6. Charles Richardson

    @John – that’s a really good question. I don’t know the answer, but I think parties generally feel less pressure to keep in tune with their supporters than most people would think. Most voters aren’t very ideologically motivated; they’re mainly concerned that the economy keeps ticking over and public services keep getting delivered without taxes getting too high. Philosophical differences take their toll eventually – and I think they will with the Liberal Party – but it can take a long time.

    @Michael – as it happens, I strongly supported Fraser in the ’70s, and I still think Kerr on balance probably did the right thing. My main difference from Fraser (as you’d see if you followed the link I provided) is that I’m much more of a free-marketeer than he is. But I wasn’t writing about me.

    @Michael James – yes, I think that’s probably right. Indeed the process seems to precede Rudd; the Liberal Party may have taken from the Hawke-Keating years the moral that they couldn’t win by being more pro-market than Labor, so they mostly stopped trying and started to differentiate themselves more on other issues. But I suspect the American example was important as well.

  7. Andrew Olexander

    Excellent analysis Charles…

    Terms like “wet” & “dry” and “small ‘l’ liberal are peculiarly Australian – and cause our Liberal cousins in the US and UK to scratch their heads, and look at us quizzically…

    In the US and UK, this is because Liberals and Conservatives reside (mainly) in different political parties. Here they reputedly ‘share’ one.

    Thousands of Liberals (of the left and right) have fled the Liberal Party over the last 15 years in particular – not because of the old ‘wet – dry’ arguments – but because of the advent of an alien looking and strident fundamentalist conservatism like the one you describe.

    Many former Liberal Party members and loyalists cannot bring themselves to reconcile with a philosophy which at once resembles hard line US Conservatism – with a huge dose of DLP/ NCC Conservatism thrown in for good measure.

    To Liberals of the both right and left (as you put it) such a dominant policy direction and complexion in today’s Liberal Party is simply a foreign anathema.

    Those ‘Liberals’ who remain – variously described as “moderate” or “progressive” have well and truly lost the numbers, the battle and the internal debate over policy. These days they compromise so much that they are indistinguishable from the conservatives – who hold the silent captive, and who purge those who speak out.

    The enduring question is: “Where have all the Liberals gone?” And many ask themselves – when will somebody move to create a truly ‘Liberal’ party in Australia to take on the conservatism of both major parties?

  8. davidk

    I certainly agree that the electorate as a whole is generally more conservative than liberal. Otherwise Howard wouldn’t have won 3 elections. I aassume Abbott thinks so too. I imagine Murdoch is as well. I also concede that Labor has moved to the right and believe the Greens are the only representatives of the left. It remains unclear where Rudd sits.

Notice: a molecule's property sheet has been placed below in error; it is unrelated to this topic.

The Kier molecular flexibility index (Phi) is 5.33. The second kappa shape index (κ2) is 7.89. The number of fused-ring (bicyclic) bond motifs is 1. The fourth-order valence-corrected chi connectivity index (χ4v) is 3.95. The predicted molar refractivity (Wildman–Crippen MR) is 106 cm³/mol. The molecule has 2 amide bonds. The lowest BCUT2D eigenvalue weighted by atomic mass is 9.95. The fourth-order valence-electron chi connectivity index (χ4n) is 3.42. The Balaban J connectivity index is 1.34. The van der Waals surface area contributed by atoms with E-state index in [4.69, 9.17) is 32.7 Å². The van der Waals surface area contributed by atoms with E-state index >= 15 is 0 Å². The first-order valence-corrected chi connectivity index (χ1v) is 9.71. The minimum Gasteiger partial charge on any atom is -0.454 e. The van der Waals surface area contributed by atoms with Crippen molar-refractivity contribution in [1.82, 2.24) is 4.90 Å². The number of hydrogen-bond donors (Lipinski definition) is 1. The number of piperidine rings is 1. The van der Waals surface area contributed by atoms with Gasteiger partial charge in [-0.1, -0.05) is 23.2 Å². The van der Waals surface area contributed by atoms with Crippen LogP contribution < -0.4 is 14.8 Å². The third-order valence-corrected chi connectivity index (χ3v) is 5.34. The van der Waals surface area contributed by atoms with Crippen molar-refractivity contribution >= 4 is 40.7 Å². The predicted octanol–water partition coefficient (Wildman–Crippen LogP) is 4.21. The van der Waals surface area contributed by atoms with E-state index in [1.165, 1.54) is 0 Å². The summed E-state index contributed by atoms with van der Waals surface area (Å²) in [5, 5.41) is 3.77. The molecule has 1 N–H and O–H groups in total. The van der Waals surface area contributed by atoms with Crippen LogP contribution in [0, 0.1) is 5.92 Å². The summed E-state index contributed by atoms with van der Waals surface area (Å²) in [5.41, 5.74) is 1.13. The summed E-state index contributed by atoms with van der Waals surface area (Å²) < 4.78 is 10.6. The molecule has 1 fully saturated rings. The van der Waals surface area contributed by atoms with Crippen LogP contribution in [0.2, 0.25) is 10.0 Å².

9. Andrew Olexander

    @DavidK

    Yes… generally agree with you. If our political dynamics were different in Australia – I tend to suspect our voting behaviour would split similarly to the UK – 30% Con, 30% Lab, 30% LibDem – give or take.

    It was interesting to hear Bob Brown extolling the virtues of Fraser yesterday (and Liberals like him), and describing Australian Greens policies across all portfolios as overwhelmingly small ‘l’ liberal!

    Time will tell on that – the Greens have a lot to do in the meantime.

    As the National Party have proven for years in Australia, Nick McKim is proving in Tassie – and as the Liberal Democrats are now proving in the UK – one does not necessarily need an overall majority of votes to significantly influence policy outcomes in your philosophic direction – ‘coalitions’ also work well.

  10. j.oneill

    @DavidK. The opinion polls do not generally support that proposition. On a range of important issues the public is more progressive than the politicians from either the Coalition or Labor. Involvement in the wars in Iraq and Afghanistan for example, or the slavish adherence to Israel’s ongoing defiance of international opinion, or having a Bill of Rights.
    This means that for a significant proportion of the population they are not getting the government they want irrespective of whether it is run by (currently) Rudd or Abbott. That raises serious questions about how “representative” our democracy really is.

    The modern Liberal Party (and its National appendage) are certainly increasingly dominated by the fundamentalist right wing, but how different is that really from Rudd’s viewpoint? Think about the plethora of anti-democratic legislation passed by the Howard government in the post 9/11 ‘war on terror’ binge. Not a single piece of that obnoxious assault on our democratic traditions (in the common law sense) has been modified or repealed even as the US Supreme Court and the English Court of Appeal and House of Lords have wound back the more repressive elements of the British and American equivalents.

    The last time the Australian High Court pronounced on the matter of our civil liberties it was to uphold the notion that someone could be held indefinitely in prison without charge and without trial.

    There is more that is seriously wrong with our political system than represented by Malcolm Fraser’s departure from the Liberal (sic) party.